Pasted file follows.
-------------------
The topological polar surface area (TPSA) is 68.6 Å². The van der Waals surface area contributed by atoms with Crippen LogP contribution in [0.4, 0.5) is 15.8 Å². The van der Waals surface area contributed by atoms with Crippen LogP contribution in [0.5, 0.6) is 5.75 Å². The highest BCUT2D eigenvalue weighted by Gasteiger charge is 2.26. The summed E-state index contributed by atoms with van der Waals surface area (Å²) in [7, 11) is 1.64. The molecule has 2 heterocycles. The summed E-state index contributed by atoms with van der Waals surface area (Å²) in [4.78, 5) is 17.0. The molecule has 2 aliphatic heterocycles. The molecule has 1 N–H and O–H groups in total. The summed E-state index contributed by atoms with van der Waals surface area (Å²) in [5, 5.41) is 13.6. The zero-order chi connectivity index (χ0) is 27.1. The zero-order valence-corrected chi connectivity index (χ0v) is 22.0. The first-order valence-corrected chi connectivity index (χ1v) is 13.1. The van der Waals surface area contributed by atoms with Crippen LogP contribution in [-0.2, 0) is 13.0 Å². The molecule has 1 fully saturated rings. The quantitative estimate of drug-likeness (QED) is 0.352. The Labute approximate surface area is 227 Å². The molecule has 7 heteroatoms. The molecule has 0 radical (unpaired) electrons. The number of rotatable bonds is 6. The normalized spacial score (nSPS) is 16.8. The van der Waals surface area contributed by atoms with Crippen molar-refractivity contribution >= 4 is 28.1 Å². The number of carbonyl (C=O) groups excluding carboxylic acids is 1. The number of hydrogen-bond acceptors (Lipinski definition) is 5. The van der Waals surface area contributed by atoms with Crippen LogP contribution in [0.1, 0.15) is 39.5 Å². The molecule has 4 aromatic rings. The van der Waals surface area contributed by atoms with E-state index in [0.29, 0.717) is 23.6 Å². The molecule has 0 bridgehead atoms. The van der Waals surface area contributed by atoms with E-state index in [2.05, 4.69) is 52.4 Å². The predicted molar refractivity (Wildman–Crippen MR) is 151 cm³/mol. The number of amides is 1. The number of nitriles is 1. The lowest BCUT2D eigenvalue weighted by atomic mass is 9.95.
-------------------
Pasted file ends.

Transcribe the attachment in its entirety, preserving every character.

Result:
The topological polar surface area (TPSA) is 68.6 Å². The van der Waals surface area contributed by atoms with Crippen LogP contribution in [0.4, 0.5) is 15.8 Å². The van der Waals surface area contributed by atoms with Crippen LogP contribution in [0.5, 0.6) is 5.75 Å². The highest BCUT2D eigenvalue weighted by Gasteiger charge is 2.26. The summed E-state index contributed by atoms with van der Waals surface area (Å²) in [7, 11) is 1.64. The molecule has 2 heterocycles. The summed E-state index contributed by atoms with van der Waals surface area (Å²) in [4.78, 5) is 17.0. The molecule has 2 aliphatic heterocycles. The molecule has 1 N–H and O–H groups in total. The summed E-state index contributed by atoms with van der Waals surface area (Å²) in [5, 5.41) is 13.6. The zero-order chi connectivity index (χ0) is 27.1. The zero-order valence-corrected chi connectivity index (χ0v) is 22.0. The first-order valence-corrected chi connectivity index (χ1v) is 13.1. The van der Waals surface area contributed by atoms with Crippen LogP contribution in [-0.2, 0) is 13.0 Å². The molecule has 1 fully saturated rings. The quantitative estimate of drug-likeness (QED) is 0.352. The Labute approximate surface area is 227 Å². The molecule has 7 heteroatoms. The molecule has 0 radical (unpaired) electrons. The number of rotatable bonds is 6. The normalized spacial score (nSPS) is 16.8. The van der Waals surface area contributed by atoms with Crippen molar-refractivity contribution >= 4 is 28.1 Å². The number of carbonyl (C=O) groups excluding carboxylic acids is 1. The number of hydrogen-bond acceptors (Lipinski definition) is 5. The van der Waals surface area contributed by atoms with Crippen LogP contribution in [0.1, 0.15) is 39.5 Å². The molecule has 4 aromatic rings. The van der Waals surface area contributed by atoms with E-state index in [0.29, 0.717) is 23.6 Å². The molecule has 0 bridgehead atoms. The van der Waals surface area contributed by atoms with E-state index in [2.05, 4.69) is 52.4 Å². The predicted molar refractivity (Wildman–Crippen MR) is 151 cm³/mol. The number of amides is 1. The number of nitriles is 1. The lowest BCUT2D eigenvalue weighted by atomic mass is 9.95.